Young man, jail is living hell you must avoid

SOMEWHERE in the Vaal, where I live, there is a youngster whose ears I wanted to wring this week.

SOMEWHERE in the Vaal, where I live, there is a youngster whose ears I wanted to wring this week.

I write this in the hope that he will read it - and I hope he will because when I saw him he had a copy of a newspaper tucked under his arm. This laaitie, aged no more than 16 or so, was hanging outside the door of a shop, debating with his friend whether they should get in and steal I-don't-know-what.

The friend was reluctant to go in, saying the owner was suspicious, to which the fellow retorted bravely in a smokey voice: "If you're arrested you're arrested. Danyane is niks (jail is nothing)."

If you read this, my boy, I will relate to you the story of Bra Mgwazeni (not his real name), a behemoth of a thug I met for the first time when I did a story about prisons with late colleague Derrick Luthayi.

We were taken on a tour of the then department of prisons by a spokesman who wanted us to write that the apartheid government was doing wonderful things for black prisoners.

We got to a maximum security facility in the then Eastern Transvaal, and Derrick asked the prison commander if Mgwazeni was doing time there, and if we could see him. Apparently, Derrick had covered some of his trials eons ago.

While the impromptu visit was being organised Derrick found time to fill me in on the horrid crimes Mgwazeni had perpetrated. These included multiple murders, rape, armed robbery and assault with intent to do grievous bodily harm.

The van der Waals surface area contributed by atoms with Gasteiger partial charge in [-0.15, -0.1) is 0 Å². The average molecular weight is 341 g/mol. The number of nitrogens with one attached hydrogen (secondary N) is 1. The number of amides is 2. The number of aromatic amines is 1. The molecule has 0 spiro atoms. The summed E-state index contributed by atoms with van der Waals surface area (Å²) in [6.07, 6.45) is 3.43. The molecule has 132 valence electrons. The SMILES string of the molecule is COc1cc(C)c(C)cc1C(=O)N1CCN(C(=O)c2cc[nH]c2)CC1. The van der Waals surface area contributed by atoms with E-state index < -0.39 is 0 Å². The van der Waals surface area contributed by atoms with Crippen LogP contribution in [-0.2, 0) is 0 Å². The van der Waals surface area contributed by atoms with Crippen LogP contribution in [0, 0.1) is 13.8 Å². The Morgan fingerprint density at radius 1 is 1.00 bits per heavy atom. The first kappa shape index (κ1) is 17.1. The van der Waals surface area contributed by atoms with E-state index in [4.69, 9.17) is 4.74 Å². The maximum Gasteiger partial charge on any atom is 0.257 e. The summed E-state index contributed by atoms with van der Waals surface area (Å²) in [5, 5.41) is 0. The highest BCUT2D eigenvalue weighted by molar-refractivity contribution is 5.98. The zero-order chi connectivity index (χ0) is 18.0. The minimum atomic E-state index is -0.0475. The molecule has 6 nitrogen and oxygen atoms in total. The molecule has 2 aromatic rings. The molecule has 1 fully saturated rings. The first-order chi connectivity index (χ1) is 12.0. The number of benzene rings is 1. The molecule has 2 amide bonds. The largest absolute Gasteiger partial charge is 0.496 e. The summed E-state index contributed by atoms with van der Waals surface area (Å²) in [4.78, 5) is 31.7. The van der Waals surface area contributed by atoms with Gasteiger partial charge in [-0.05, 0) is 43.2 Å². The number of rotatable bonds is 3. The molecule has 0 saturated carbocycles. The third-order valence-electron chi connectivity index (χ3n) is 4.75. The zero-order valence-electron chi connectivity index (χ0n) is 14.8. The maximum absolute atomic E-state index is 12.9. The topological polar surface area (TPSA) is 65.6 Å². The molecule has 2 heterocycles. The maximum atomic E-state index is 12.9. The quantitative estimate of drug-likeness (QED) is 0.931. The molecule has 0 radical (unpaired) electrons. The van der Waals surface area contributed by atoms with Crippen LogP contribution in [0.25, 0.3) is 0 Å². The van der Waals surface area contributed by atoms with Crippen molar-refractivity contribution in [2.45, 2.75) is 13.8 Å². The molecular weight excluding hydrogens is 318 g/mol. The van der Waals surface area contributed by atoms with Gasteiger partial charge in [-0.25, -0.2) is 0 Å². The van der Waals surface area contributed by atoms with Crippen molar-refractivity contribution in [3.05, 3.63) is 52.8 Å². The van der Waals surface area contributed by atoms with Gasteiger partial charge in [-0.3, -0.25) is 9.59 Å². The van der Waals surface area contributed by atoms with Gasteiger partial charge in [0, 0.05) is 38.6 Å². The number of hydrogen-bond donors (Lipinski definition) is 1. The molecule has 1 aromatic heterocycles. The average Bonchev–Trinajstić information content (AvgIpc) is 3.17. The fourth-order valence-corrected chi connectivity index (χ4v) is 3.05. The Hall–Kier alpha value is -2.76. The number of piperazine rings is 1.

He had allegedly broken a man's neck and almost severed his head with his hands because he wanted the man's wife.

Moments later, Mgwazeni, seven foot tall, with sinews like baobab branches, was ushered in - escorted by a posse of nervous guards who were armed to the teeth.

His green eyes glowed as he shot out a massive arm to shake Derrick's hand. He had a sick, navy complexion, thin pink lips, fingers like jumbo cucumbers, and kept looking around the room like a hungry predator seconds before it strikes.

When he laughed he sounded like a tractor backfiring. There was an invisible collage of murder, rape and GBH written all over his face.

When Mgwazeni had been taken back to his cell and everybody was sighing with relief at surviving his brief appearance, we asked the prison head if he was (obviously) a section boss where he was held.

At that the prison chief and his warders burst into spontaneous laughter.

"This (Mgwazeni) thing is a woman. He is nothing here ."

My daughter reads this column so I am not at liberty to say what we were told got done to Mgwazeni by the bigger, rougher boys who longed for their lovers back home.

I shuddered when I thought what the "men" behind those prison bars looked like if Mgwazeni was a "woman".

Back to you my boy: In jail, Mgwazeni is a woman. You will be a chicken - and prisoners love chicken.